Medical

Many Medical Decision Tools Disadvantage Black Patients

Unbeknown to most patients, their race is incorporated into numerous medical decision-making tools and formulas that doctors consult to decide treatment for a range of conditions and services, including heart disease, cancer and maternity care, according to a new paper published Wednesday in the New England Journal of Medicine.

The unintended result, the paper concludes, has been to direct medical resources away from black patients and to deny some black patients treatment options available to white patients.

The tools are often digital calculators on websites of medical organizations or — in the case of assessing kidney function — actually built into the tools commercial labs use to calculate normal values of blood tests. They assess risk and potential outcomes based on formulas derived from population studies and modeling that looked for variables associated with different outcomes.

“These tests are woven into the fabric of medicine,” said Dr. David Jones, the

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The Pandemic Claims New Victims: Prestigious Medical Journals

The data were immaculate, he noted. There were few missing variables: Race appeared to have been recorded for nearly everyone. So was weight. Smoking rates didn’t vary much between continents, nor did rates of hypertension.

“I got goose bumps reading it,” said Dr. Jüni, who is involved in clinical trials of hydroxychloroquine. “Nobody has complete data on all these variables. It’s impossible. You can’t.”

Both retracted studies were led by Dr. Mandeep R. Mehra, a widely published and highly regarded professor of medicine at Harvard, and the medical director of the Heart and Vascular Center at Brigham and Women’s Hospital.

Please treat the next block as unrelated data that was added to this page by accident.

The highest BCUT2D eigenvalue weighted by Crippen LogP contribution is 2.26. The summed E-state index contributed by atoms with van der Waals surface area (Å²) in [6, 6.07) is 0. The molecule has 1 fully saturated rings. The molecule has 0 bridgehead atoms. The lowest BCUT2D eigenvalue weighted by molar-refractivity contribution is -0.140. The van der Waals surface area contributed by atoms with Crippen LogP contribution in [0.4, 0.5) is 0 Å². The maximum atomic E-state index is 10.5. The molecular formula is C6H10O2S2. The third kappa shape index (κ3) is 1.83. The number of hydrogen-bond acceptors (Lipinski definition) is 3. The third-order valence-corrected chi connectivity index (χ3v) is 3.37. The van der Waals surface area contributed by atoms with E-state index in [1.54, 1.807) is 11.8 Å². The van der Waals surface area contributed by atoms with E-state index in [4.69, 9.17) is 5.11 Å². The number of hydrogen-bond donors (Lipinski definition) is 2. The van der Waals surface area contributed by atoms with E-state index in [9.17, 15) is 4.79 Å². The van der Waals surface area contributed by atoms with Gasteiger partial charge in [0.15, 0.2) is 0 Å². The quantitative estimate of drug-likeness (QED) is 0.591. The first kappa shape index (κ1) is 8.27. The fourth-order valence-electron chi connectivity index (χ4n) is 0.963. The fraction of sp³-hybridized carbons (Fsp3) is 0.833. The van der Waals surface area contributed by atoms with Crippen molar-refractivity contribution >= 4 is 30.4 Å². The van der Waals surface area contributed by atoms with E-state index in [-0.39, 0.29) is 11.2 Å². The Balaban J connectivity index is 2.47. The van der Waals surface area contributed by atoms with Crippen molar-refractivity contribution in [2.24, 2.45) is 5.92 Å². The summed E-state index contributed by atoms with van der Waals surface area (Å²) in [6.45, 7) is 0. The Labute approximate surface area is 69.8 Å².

• Updated June 12, 2020

    • Does asymptomatic transmission of Covid-19 happen?

      So far, the evidence seems to show it does. A widely cited paper published in April suggests that people are most infectious about two days before the onset of coronavirus symptoms and estimated that 44 percent of new infections were

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Scientists Question Medical Data Used in Second Coronavirus Study

Since the outbreak began, researchers have rushed to publish research about the new coronavirus spreading swiftly through the world. On Tuesday, for the second time in recent days, a group of scientists has questioned the data used in studies in two prominent medical journals.

A group of scientists who raised questions last week about a study in The Lancet about the use of antimalarial drugs in coronavirus patients have now objected to another paper about blood pressure medicines in the New England Journal of Medicine, which was published by some of the same authors and relied on the same data registry.

Moments after their open letter was posted online Tuesday morning, the editors of the N.E.J.M. posted an “expression of concern” about the paper, and said they had asked the paper’s authors to provide evidence that the data are reliable.

The Lancet followed later in the day with a statement

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Medical Workers Should Use Respirator Masks, Not Surgical Masks

A new analysis of 172 studies, funded by the World Health Organization, confirms what scientists have said for months: N95 and other respirator masks are far superior to surgical or cloth masks in protecting essential medical workers against the coronavirus.

The results, published on Monday in The Lancet, make it clear that the W.H.O. and the Centers for Disease Control and Prevention should recommend that essential workers like nurses and emergency responders wear N95 masks, not just surgical masks, experts said.

“It’s been disappointing that both the W.H.O. and the C.D.C. have suggested that surgical masks are adequate, and they’re clearly not,” said David Michaels, a professor at George Washington University who headed the Occupational Safety and Health Administration under President Obama.

“Reliance on surgical masks has no doubt led to many workers being infected,” he said.

N95 masks offered 96 percent protection, the analysis found, while the figure for

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